The global march of censorship

Toby Young on why the fight for free speech is just getting started.


Topics Free Speech Politics World

Western liberal societies are becoming dangerously censorious. Express a dissenting view on gender, race, Covid or climate and you could soon find yourself punished. Cancel-culture mobs could mobilise to deprive you of work. Social-media firms could blacklist or shadow ban you. Now banks are getting in on this illiberal act too, cutting off their services to supposed undesirables. Worst of all, in Britain and much of Europe, people are being routinely arrested, fined and locked up for breaching so-called hate-speech laws. Free speech is under assault from every angle.

Toby Young, founder and director of the Free Speech Union (FSU), joined Brendan O’Neill on the latest episode of The Brendan O’Neill Show to discuss the global march of censorship and how we can fight back. What follows is an edited extract from their conversation. Listen to the full thing here.

Brendan O’Neill: Broadly speaking, how has the fight for freedom of speech gone this year?

Toby Young: There’s been both good and bad news. The bad news is probably worse than the good news, but let’s start with the good.

This year, the UK government passed the Higher Education (Freedom of Speech) Act, which is something the FSU has been lobbying for for about three years in various capacities. It will provide free speech and academic freedom on campus with slightly more robust legal protections. Many of the people who the FSU has had to help fight for their speech on campuses, both faculty members and students, would have been in a stronger position had this bill been law when we helped them.

Crucially, however, this act only applies in English universities. And that’s particularly relevant, because things are looking bad for free speech in Scotland. Even though the Scottish government hasn’t yet activated its authoritarian Hate Crime and Public Order Act, it looks as though Holyrood will do so next year. Apparently, the police and the courts in Scotland have been gearing up for the legislation to come into effect. That means that anyone found guilty of behaving in an ‘abusive’ manner ‘intended to stir up hatred’ against protected groups could face up to seven years in prison. That’s obviously going to pose a big threat to freedom of speech north of the border, especially when combined with the UK’s Online Safety Act, which passed into law in October this year. It’s certainly a net loss for freedom of expression.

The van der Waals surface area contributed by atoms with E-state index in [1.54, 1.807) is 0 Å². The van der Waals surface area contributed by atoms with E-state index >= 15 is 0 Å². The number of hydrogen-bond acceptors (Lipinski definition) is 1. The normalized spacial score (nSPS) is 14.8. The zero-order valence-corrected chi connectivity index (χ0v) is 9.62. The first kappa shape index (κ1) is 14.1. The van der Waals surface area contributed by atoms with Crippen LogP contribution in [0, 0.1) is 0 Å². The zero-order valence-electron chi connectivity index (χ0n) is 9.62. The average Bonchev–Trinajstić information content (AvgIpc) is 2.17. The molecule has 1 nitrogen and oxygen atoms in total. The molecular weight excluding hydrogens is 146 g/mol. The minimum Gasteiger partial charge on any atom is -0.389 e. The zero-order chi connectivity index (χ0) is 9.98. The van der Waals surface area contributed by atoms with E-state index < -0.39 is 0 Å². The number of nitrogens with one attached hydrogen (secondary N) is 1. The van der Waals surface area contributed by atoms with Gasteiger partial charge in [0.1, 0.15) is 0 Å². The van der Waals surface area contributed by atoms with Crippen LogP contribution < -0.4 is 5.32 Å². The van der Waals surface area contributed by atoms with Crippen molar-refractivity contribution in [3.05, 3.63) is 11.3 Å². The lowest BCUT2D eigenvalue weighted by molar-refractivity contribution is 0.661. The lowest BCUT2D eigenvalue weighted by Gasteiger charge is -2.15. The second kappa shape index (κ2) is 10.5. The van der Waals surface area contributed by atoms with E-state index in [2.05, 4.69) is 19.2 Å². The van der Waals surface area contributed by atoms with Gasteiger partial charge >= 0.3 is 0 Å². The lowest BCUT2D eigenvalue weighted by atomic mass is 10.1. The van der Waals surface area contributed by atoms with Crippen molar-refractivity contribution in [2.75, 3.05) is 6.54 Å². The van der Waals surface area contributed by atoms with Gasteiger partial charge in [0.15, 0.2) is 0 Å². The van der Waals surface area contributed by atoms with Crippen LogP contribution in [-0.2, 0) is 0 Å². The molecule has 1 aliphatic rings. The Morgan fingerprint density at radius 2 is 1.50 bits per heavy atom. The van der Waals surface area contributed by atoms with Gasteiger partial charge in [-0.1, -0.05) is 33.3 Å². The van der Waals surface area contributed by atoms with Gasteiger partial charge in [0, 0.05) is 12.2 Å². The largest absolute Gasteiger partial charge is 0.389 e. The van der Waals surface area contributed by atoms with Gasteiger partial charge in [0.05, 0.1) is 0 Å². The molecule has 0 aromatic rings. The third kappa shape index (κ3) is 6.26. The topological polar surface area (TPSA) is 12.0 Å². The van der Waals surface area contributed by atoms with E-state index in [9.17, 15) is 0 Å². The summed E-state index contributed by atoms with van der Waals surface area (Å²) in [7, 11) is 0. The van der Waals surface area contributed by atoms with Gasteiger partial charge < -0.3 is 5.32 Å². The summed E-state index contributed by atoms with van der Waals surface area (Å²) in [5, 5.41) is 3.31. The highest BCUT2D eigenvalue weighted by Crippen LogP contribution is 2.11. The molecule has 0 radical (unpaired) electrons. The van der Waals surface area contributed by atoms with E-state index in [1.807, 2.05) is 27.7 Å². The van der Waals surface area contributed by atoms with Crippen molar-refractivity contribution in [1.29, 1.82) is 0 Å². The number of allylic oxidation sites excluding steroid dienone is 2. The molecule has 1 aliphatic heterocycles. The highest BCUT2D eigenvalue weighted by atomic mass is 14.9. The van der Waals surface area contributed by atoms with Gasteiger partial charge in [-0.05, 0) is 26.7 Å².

The FSU and other free-speech advocacy groups, such as Big Brother Watch and Index on Censorship, did score a few minor victories though this year. At the FSU, we successfully pressured the government into scrapping a harmful-communications offence from the Online Safety Act.

This would have made it a criminal offence, punishable by up to two years in jail, to say something that caused a person serious distress. Obviously, this was a very nebulous, subjective standard – one that could have been easily weaponised by political activists to shut down anything they disagree with. We were very concerned about that. But we lobbied hard against it and, in the end, the government dropped the offence.